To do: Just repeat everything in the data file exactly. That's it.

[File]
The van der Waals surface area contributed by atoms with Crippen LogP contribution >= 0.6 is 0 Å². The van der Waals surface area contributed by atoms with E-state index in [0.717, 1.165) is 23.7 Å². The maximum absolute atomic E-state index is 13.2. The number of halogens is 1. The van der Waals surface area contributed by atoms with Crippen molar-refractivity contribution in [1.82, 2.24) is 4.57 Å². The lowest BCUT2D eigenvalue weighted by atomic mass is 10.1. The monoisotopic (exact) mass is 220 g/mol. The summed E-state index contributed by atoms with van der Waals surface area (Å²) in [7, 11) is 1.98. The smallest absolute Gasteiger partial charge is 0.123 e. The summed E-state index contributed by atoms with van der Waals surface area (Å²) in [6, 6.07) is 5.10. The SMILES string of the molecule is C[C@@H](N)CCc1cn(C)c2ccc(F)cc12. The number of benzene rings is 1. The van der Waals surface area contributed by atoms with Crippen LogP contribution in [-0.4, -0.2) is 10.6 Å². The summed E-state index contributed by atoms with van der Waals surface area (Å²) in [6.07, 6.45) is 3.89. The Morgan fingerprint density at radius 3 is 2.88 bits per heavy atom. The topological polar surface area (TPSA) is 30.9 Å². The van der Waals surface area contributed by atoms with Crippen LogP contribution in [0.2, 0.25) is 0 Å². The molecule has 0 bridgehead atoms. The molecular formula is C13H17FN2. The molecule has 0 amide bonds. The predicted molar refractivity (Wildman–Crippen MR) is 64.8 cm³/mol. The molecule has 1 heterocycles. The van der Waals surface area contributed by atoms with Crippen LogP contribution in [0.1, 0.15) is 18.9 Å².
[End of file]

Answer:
The van der Waals surface area contributed by atoms with Crippen LogP contribution >= 0.6 is 0 Å². The van der Waals surface area contributed by atoms with E-state index in [0.717, 1.165) is 23.7 Å². The maximum absolute atomic E-state index is 13.2. The number of halogens is 1. The van der Waals surface area contributed by atoms with Crippen molar-refractivity contribution in [1.82, 2.24) is 4.57 Å². The lowest BCUT2D eigenvalue weighted by atomic mass is 10.1. The monoisotopic (exact) mass is 220 g/mol. The summed E-state index contributed by atoms with van der Waals surface area (Å²) in [7, 11) is 1.98. The smallest absolute Gasteiger partial charge is 0.123 e. The summed E-state index contributed by atoms with van der Waals surface area (Å²) in [6, 6.07) is 5.10. The SMILES string of the molecule is C[C@@H](N)CCc1cn(C)c2ccc(F)cc12. The number of benzene rings is 1. The van der Waals surface area contributed by atoms with Crippen LogP contribution in [-0.4, -0.2) is 10.6 Å². The summed E-state index contributed by atoms with van der Waals surface area (Å²) in [6.07, 6.45) is 3.89. The Morgan fingerprint density at radius 3 is 2.88 bits per heavy atom. The topological polar surface area (TPSA) is 30.9 Å². The van der Waals surface area contributed by atoms with Crippen LogP contribution in [0.2, 0.25) is 0 Å². The molecule has 0 bridgehead atoms. The molecular formula is C13H17FN2. The molecule has 0 amide bonds. The predicted molar refractivity (Wildman–Crippen MR) is 64.8 cm³/mol. The molecule has 1 heterocycles. The van der Waals surface area contributed by atoms with Crippen LogP contribution in [0.1, 0.15) is 18.9 Å².